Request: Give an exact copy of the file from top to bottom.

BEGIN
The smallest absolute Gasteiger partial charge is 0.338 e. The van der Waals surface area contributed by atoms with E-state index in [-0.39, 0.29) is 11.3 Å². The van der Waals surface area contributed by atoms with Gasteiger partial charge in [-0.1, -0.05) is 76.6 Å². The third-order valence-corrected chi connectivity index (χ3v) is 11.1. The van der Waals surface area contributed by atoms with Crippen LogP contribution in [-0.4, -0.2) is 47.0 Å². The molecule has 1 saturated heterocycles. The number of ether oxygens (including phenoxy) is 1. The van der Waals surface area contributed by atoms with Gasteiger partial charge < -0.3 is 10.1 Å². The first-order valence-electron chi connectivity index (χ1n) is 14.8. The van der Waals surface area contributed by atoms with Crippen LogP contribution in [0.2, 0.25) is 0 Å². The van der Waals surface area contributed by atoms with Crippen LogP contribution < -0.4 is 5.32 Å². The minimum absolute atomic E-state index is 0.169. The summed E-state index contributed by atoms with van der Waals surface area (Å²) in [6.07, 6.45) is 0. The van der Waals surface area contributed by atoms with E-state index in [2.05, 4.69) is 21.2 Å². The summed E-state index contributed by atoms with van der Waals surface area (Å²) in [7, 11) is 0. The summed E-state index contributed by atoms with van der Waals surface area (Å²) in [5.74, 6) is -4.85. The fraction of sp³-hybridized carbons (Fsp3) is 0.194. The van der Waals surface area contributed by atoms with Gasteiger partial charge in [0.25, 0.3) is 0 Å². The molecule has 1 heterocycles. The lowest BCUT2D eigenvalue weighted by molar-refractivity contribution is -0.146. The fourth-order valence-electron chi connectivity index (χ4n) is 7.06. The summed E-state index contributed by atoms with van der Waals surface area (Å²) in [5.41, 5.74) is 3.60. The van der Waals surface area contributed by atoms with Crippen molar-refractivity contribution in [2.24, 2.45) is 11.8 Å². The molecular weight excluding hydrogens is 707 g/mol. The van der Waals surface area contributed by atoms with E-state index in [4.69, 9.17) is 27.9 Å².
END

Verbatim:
The smallest absolute Gasteiger partial charge is 0.338 e. The van der Waals surface area contributed by atoms with E-state index in [-0.39, 0.29) is 11.3 Å². The van der Waals surface area contributed by atoms with Gasteiger partial charge in [-0.1, -0.05) is 76.6 Å². The third-order valence-corrected chi connectivity index (χ3v) is 11.1. The van der Waals surface area contributed by atoms with Crippen LogP contribution in [-0.4, -0.2) is 47.0 Å². The molecule has 1 saturated heterocycles. The number of ether oxygens (including phenoxy) is 1. The van der Waals surface area contributed by atoms with Gasteiger partial charge < -0.3 is 10.1 Å². The first-order valence-electron chi connectivity index (χ1n) is 14.8. The van der Waals surface area contributed by atoms with Crippen LogP contribution in [0.2, 0.25) is 0 Å². The van der Waals surface area contributed by atoms with Crippen LogP contribution < -0.4 is 5.32 Å². The minimum absolute atomic E-state index is 0.169. The summed E-state index contributed by atoms with van der Waals surface area (Å²) in [6.07, 6.45) is 0. The van der Waals surface area contributed by atoms with E-state index in [2.05, 4.69) is 21.2 Å². The summed E-state index contributed by atoms with van der Waals surface area (Å²) in [7, 11) is 0. The summed E-state index contributed by atoms with van der Waals surface area (Å²) in [5.74, 6) is -4.85. The fraction of sp³-hybridized carbons (Fsp3) is 0.194. The van der Waals surface area contributed by atoms with Gasteiger partial charge in [0.25, 0.3) is 0 Å². The molecule has 1 heterocycles. The lowest BCUT2D eigenvalue weighted by molar-refractivity contribution is -0.146. The fourth-order valence-electron chi connectivity index (χ4n) is 7.06. The summed E-state index contributed by atoms with van der Waals surface area (Å²) in [5.41, 5.74) is 3.60. The van der Waals surface area contributed by atoms with Crippen molar-refractivity contribution in [2.24, 2.45) is 11.8 Å². The molecular weight excluding hydrogens is 707 g/mol. The van der Waals surface area contributed by atoms with E-state index in [4.69, 9.17) is 27.9 Å².